In the beginning, Johns Hopkins was off the list.
“No, it’s a medical school, Mom,” I pointed out when my mother first mentioned Hopkins, at the very start of my college search. “I don’t want to be a doctor, I want to be a lawyer. Besides, I don’t like the ‘s’ in the name. It’s kind of like they meant to write John but messed up and accidentally added an extra letter.”
My mother sighed. She knew better than to argue with me, so she contented herself with turning a page of her magazine and sipping her tea.
Turning back to my computer, I shook my head at my mother’s foolishness. All I had heard about Johns Hopkins was its medical program, its hospital, and its school of public health. But I couldn’t stand the sight of blood, and the thought of going pre-med made me physically ill. There was no way – no way – that Hopkins was right for me.
No, my heart belonged in the hallowed halls of Yale College. Ah, its beauty, its grace, its global affairs program! For the next four months, my entire being was focused on that elusive acceptance. I poured my soul into my application, rewrote my essays so many times that my English teacher started hiding in her office when she saw me, and put a countdown app on my phone. All I wanted was for Yale to love me the way I loved Yale.
Decision Day was the day that would decide my future and whether or not I would live past the tender age of seventeen and a half. I refused to think of the alternative, but instead imagined myself laughing with my friends in a suite in Jonathan Edwards College, studying in Sterling Library, walking past Harkness Tower on my way to class. If I believed in that vision hard enough, it would become reality. Right?
On December 16th, 2014, I was deferred from Yale College.
For the rest of the week, I spent a great deal of time contemplating the horrors of the Land of Deferral. It’s not acceptance and it’s not rejection; it’s no-man’s-land, kind of like asking a guy on a date and getting the dreaded “maybe.” I spent the rest of my time binge-watching Grey’s Anatomy and eating an unhealthy amount of ice cream.
To escape, I drowned myself in applications to other schools. I wrote essay after essay, desperate to prove to myself that there were other schools out there, schools that wanted me wholeheartedly, that wouldn’t leave me with that awful “maybe.”
One cold December day, as I sat in a state of listlessness after hours of essay writing, something flickered at the edge of my consciousness. And I remembered a school that my mother had mentioned, a school in Baltimore with a great medical program and a strange name.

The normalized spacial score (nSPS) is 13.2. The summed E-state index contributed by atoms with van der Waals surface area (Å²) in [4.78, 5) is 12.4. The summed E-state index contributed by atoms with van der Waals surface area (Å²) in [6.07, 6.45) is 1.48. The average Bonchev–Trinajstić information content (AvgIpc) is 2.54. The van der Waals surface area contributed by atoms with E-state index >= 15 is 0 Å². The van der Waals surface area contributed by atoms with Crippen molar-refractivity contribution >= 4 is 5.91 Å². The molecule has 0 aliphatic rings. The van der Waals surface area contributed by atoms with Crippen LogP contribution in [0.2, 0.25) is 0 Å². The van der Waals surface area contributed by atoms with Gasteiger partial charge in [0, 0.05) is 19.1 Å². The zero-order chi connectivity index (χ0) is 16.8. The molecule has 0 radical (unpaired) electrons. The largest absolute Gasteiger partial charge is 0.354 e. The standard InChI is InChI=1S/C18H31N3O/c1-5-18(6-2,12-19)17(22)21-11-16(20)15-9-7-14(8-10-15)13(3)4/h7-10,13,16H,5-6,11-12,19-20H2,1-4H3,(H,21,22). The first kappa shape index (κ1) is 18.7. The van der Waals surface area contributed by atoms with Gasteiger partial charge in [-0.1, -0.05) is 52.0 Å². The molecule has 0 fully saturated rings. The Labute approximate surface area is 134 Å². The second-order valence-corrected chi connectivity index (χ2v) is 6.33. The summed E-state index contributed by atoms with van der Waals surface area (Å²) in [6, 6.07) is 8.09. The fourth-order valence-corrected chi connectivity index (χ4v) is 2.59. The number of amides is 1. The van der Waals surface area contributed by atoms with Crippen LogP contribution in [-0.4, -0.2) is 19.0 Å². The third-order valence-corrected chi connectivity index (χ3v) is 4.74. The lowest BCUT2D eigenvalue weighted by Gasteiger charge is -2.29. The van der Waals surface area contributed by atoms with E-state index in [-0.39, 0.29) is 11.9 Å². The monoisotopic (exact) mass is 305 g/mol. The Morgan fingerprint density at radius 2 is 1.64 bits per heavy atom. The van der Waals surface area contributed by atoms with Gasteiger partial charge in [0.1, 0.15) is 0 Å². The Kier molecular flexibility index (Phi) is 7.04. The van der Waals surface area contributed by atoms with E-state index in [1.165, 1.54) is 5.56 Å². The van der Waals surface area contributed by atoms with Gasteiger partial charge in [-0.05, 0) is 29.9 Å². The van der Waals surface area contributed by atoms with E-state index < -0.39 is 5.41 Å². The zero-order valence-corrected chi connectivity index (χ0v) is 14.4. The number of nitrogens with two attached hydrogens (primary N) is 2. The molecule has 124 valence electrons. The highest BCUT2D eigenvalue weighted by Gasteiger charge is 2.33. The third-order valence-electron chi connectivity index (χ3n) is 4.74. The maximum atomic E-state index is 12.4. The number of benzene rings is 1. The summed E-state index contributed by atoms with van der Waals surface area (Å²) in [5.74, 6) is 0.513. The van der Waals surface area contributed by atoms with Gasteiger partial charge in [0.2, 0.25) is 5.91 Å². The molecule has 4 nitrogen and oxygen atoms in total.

I let out a breath and Google-searched “Johns Hopkins.”
Over the next week, I immersed myself in the vibrant writing of Hopkins Interactive, explored the interdisciplinary, top-ranked International Studies program, and watched video after video of the JHU Octopodes. Bit by bit, I felt my Yale heartache slowly slipping away. And although heartbreak had made me cautious and wary, I fell in love with Hopkins on my own.
My Moment of Realization came not when I saw that wonderful, wonderful “YES” on my phone screen, or when I read the letter naming me as a Bloomberg Scholar; it wasn’t when I stepped on campus, or when I saw the Octopodes perform live. It came in the panic that washed over me as I eyed the decision portal, ready to decline my place in the JHU Class of 2019 and accept a scholarship at another school. In that moment, I just knew – in the most clichéd, romantic-comedy kind of way – that Hopkins was my home, that I belonged there, and that to go anywhere else would be a mistake.
When Yale rejected me, it felt like the world was ending. But in hindsight, it was the best thing that could have ever happened. Had I been accepted, I would likely have become a Bulldog that fall, and being a Bulldog would have been cool. But I would have missed out on being a Blue Jay, and it turns out that blue jays are more my style. My infatuation with Yale prevented me from seeing the problems with the school, and how many other schools were out there that might be a better fit for me.
So to all the seniors out there agonizing over their college decisions, relax. Do your best on your applications, but don’t put all your eggs in one basket. Remember that no matter what happens during the college admissions process, you’ll end up somewhere that you love. And keep an open mind to that one school that you may not expect to fall in love with, but that you fall in love with all the same. Find your Hopkins, not your Yale.
For me, there’s only one downside: my mother will never let me forget that, in her words, “Hopkins was my idea.”
Mother knows best!
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